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Taxes in the Digital Millennium: Keeping Your Information Safe

February 2, 2015 by Editor

With the New Year in full swing, it’s time to start turning thoughts to pulling together all the financial documents you’ll need to prep for tax time. A recent survey commissioned by Experian’s ProtectMyID shows that more and more consumers continue to file their taxes electronically – an estimated 81 percent of respondents plan to do so in 2015—but some are still unaware of the nature of tax-related identity theft (16 percent).

Further, over half of those surveyed said that they prepare their taxes themselves (59 percent), and do so on their own home computer network – with nearly all indicating that they file from their personal desktop computer or tablet (91 percent). “Most taxpayers are now filing electronically so it’s important to know how to safely submit and save tax records, keeping personal information away from cyber thieves,” said Becky Frost, senior manager of consumer education for Experian’s ProtectMyID.

Of course, another big question related to taxes is how much people anticipate they may receive back, and how they plan to spend what comes back their way from Uncle Sam. 83 percent of filers plan to receive a return of some kind, with the largest group of respondents (46 percent) saying their returns will be rolled back into either investments or a savings fund, with the next largest group (34 percent) using the funds to pay down their credit card debt. Taking that return check out for a shopping spree to kick up one’s wardrobe was a much less popular option, the leading choice for only 17 percent of those surveyed.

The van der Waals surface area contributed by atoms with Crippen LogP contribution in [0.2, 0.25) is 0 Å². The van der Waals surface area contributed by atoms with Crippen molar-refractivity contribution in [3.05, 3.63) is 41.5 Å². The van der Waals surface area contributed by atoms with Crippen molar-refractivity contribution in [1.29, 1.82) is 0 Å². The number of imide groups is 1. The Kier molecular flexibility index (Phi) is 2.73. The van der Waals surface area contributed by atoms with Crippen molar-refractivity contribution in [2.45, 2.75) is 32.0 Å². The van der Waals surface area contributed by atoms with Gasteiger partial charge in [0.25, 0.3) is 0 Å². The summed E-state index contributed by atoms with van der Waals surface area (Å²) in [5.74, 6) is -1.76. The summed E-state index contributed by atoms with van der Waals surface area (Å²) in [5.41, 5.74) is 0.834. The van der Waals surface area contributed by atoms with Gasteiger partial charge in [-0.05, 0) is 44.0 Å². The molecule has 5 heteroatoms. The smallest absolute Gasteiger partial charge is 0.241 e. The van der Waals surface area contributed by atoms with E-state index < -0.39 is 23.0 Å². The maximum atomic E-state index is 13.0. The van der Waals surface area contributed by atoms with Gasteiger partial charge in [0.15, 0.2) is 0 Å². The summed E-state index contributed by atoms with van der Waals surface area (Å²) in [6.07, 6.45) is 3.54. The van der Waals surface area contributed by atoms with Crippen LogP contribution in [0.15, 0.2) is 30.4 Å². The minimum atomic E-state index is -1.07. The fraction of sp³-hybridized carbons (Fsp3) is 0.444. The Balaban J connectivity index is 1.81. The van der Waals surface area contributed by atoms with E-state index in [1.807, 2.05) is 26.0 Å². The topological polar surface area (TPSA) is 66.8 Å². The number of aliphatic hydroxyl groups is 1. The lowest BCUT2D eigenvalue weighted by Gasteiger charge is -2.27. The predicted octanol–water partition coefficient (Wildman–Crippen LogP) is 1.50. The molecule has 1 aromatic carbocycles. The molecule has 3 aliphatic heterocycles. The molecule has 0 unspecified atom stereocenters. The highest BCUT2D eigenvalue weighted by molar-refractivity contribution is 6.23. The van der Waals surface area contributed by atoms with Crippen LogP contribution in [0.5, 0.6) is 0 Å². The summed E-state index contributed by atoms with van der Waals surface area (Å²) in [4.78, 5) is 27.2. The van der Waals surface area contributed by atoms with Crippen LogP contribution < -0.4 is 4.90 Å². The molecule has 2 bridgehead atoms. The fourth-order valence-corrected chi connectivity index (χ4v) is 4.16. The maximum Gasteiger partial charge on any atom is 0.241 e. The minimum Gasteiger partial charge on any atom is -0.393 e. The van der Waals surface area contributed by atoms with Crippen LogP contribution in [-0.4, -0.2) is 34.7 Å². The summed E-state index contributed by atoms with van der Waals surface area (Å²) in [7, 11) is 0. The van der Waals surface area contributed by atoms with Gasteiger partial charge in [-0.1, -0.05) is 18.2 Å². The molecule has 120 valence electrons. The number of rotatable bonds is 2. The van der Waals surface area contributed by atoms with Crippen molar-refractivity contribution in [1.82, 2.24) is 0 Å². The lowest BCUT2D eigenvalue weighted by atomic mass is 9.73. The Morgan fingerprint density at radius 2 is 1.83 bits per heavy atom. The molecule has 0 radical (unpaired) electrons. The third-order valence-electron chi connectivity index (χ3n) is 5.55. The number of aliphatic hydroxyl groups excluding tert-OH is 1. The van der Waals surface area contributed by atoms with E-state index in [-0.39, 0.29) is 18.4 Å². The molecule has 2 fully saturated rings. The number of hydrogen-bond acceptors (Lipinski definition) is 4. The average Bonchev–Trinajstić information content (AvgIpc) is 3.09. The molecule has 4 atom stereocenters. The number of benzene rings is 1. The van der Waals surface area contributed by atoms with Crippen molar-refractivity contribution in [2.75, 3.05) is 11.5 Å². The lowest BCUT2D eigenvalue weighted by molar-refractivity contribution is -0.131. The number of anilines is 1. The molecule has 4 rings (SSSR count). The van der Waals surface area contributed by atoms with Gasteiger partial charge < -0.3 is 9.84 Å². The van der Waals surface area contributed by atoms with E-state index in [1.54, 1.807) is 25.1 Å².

Are you prepared to assemble your documents and submit your tax information by April 15? Learn more about how others plan to file safely—and how they plan to spend that return they plan on receiving—in the survey below.

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This article is provided for general guidance and information. It is not intended as, nor should it be construed to be, legal, financial or other professional advice. Please consult with your attorney or financial advisor to discuss any legal or financial issues involved with credit decisions.

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